Although not the biggest fan of Tom Cruise, with a versatile cast lined up Vanilla Sky sounded like an interesting film to check out.
Vanilla Sky starts out as an interesting film because it shows a sort of surreal mind for its main character David Aames as he differentiates between the universe around him and the mysteries of his mind, unable to himself to open his eyes, look up to the sky and see what exactly is real. So from the beginning of the film, it suggests that it will be an interesting and surreal look at the human psyche.
Soon though, the plot structure of Vanilla Sky becomes convoluted and it collapses under Cameron Crowe's ambition. It is clear that he wants to make Vanilla Sky an innovative blend of genres which tells the complex story of David Aames as he goes in to a reality warp, but unfortunately it just collapses in on itself pretty fast.
Vanilla Sky is like a massive jigsaw puzzle of Tom Cruise, and Cameron Crowe adds different pieces to the puzzle as the story goes on, but although he somehow pieces a story together out of everything, it is harder for audiences too. The structure of the story in Vanilla Sky is very complicated which means that it is very hard to actually be able to understand what goes where in terms of chronology. I couldn't understand what was happening, why or when it was happening and also what the deal with the characters were. It all became confusing very fast, and eventually I just had to let go of the fact that I would never be able to understand the film and then sit back and attempt to appreciate it for its many other positive values. But it still bothered me because the story in Vanilla Sky was fascinating and could have been seriously entertaining, but the treatment that Cameron Crowe ended up giving to it was not sufficient enough to actually hold it up. He lost control of things somewhere along the way, and it is likely that viewers will have the same problem in attempting to understand it. Those who can piece it together will appreciate its virtues, and many of its elements are good. But as a whole, the manic energy and the excess of ambition in the film wore me down and the fact that it kept on going all over the place left me mesmerised.
The more positive elements of Vanilla Sky can be attributed to its visual style. The universe of the film is innovative and mysterious, as well as very interesting. It had a slight futuristic feel mixed with a contemporary feeling to it against the backdrop of a mysterious atmosphere which meant that it constantly had me curious about it. And it was captured with atmospheric cinematography and edited well.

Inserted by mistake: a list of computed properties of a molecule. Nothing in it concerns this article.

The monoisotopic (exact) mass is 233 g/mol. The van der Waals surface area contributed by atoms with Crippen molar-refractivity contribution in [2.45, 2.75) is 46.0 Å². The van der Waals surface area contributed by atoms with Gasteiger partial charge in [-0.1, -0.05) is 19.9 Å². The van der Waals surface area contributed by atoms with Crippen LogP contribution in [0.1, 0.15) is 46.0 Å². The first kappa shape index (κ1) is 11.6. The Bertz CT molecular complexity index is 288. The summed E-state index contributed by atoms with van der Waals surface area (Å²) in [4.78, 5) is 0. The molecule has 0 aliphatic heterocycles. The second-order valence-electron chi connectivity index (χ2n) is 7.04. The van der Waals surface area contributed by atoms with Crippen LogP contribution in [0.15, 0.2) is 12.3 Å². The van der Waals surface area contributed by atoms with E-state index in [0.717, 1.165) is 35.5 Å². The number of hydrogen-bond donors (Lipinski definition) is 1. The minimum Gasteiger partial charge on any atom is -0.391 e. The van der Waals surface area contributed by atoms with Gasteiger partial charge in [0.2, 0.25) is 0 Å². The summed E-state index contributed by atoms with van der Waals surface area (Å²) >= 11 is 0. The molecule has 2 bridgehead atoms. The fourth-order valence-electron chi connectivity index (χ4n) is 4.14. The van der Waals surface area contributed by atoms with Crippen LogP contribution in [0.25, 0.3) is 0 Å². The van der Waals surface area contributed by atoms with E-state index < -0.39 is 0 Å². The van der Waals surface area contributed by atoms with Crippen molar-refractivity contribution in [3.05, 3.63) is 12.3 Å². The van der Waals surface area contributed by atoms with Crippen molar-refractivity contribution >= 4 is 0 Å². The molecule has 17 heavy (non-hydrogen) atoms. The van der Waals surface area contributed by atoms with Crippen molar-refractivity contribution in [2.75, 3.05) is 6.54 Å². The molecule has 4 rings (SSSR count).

But the thing that constantly kept the atmosphere of the film in tact and interesting was its soundtrack. I never really believed that the story was actually happening because of the music, and it had me suspended somewhere between reality and disbelief. It was an interesting experience, and even though it was a long and slowly paced one, the kind of feeling that I got from watching the film made it worth the viewing experience. I wouldn't necessarily say that Vanilla Sky was a good film, but it was worth the viewing because of its atmosphere. Its music keeps the mood of the film consistently lighthearted and mysterious, as if the entire film is some kind of dream. And that makes it successful in some of its ambitions and therefore Cameron Crowe deserves praise for achieving that. He creates an interesting feel for the movie, he just doesn't do enough to make the film consistently interesting in terms of its story or script.
But the aspect of the film that I did find myself consistently enjoying was the talents of the cast.
Like I said, I'm not such a big fan of Tom Cruise, and the critical consensus on Rotten Tomatoes dictated that his performance lacked depth and wasn't that compelling. Although it wasn't perfect, I thought it was good enough. He is a bit egotistical in the role, but unlike in many of his other films, it is no problem in Vanilla Sky. His character David Aames is confused and trapped within the barriers of his mind, unable to break free and realise what reality is. He creates a distressed character without going melodramatic, and he finds a balance between lighthearted and seriously emotional in the part. While other viewers may find that he leans in a single direction, I found his lead performance was good and that his complicated character was one that he was up to the challenge for, and therefore I enjoyed Tom Cruise's effort in Vanilla Sky.
Cameron Diaz's performance was also spectacular. Trapped within a strange universe, Cameron Diaz does everything that she can for the part and makes a seriously compelling and enjoyable effort within a short amount of time on screen. Without fear, Cameron Diaz projects a lot of fierce emotional strength into her part when she interacts with Tom Cruise which means that at her own command she is able to easily steal the screen. Cameron Diaz manages to deliver some admirable and charming dramatic moments in Vanilla Sky which make her a memorable and genial presence in the film.
Penelope Cruz also does a fine job. Although her performance is not flawless and her character is imperfect, her natural charm and charisma make her an entertaining presence in the film and her character is likable, so it is easy to see just how she becomes the product of David Aames' affections in the story. Penelope Cruz is a nice actress to have on board in Vanilla Sky.
And lastly, Kurty Russell gives a good small supporting performance as well during his brief screen time in Vanilla Sky.
But despite the talents of the cast, the atmosphere and the soundtrack of the film, Vanilla Sky is too convoluted to seriously qualify as great entertainment in my opinion.